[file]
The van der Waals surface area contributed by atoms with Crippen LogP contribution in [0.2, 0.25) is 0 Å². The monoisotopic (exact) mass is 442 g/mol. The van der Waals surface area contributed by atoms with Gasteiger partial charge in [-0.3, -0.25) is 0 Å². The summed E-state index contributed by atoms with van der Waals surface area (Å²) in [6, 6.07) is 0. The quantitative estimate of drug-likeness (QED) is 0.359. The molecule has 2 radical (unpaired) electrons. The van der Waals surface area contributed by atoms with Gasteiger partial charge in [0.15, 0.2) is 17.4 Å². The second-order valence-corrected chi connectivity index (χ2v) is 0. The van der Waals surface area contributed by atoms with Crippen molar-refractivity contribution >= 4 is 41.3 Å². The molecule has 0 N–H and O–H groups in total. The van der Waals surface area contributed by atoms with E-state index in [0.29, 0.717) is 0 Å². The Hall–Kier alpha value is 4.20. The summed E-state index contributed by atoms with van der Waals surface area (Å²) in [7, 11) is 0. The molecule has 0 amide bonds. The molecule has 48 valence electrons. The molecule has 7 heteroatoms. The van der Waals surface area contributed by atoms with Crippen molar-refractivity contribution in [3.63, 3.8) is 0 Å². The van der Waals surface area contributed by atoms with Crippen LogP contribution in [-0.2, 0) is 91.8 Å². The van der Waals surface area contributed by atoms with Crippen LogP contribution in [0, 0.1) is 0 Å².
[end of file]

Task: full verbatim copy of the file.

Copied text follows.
The van der Waals surface area contributed by atoms with Crippen LogP contribution in [0.2, 0.25) is 0 Å². The monoisotopic (exact) mass is 442 g/mol. The van der Waals surface area contributed by atoms with Gasteiger partial charge in [-0.3, -0.25) is 0 Å². The summed E-state index contributed by atoms with van der Waals surface area (Å²) in [6, 6.07) is 0. The quantitative estimate of drug-likeness (QED) is 0.359. The molecule has 2 radical (unpaired) electrons. The van der Waals surface area contributed by atoms with Gasteiger partial charge in [0.15, 0.2) is 17.4 Å². The second-order valence-corrected chi connectivity index (χ2v) is 0. The van der Waals surface area contributed by atoms with Crippen molar-refractivity contribution >= 4 is 41.3 Å². The molecule has 0 N–H and O–H groups in total. The van der Waals surface area contributed by atoms with E-state index in [0.29, 0.717) is 0 Å². The Hall–Kier alpha value is 4.20. The summed E-state index contributed by atoms with van der Waals surface area (Å²) in [7, 11) is 0. The molecule has 0 amide bonds. The molecule has 48 valence electrons. The molecule has 7 heteroatoms. The van der Waals surface area contributed by atoms with Crippen molar-refractivity contribution in [3.63, 3.8) is 0 Å². The van der Waals surface area contributed by atoms with Crippen LogP contribution in [-0.2, 0) is 91.8 Å². The van der Waals surface area contributed by atoms with Crippen LogP contribution in [0, 0.1) is 0 Å².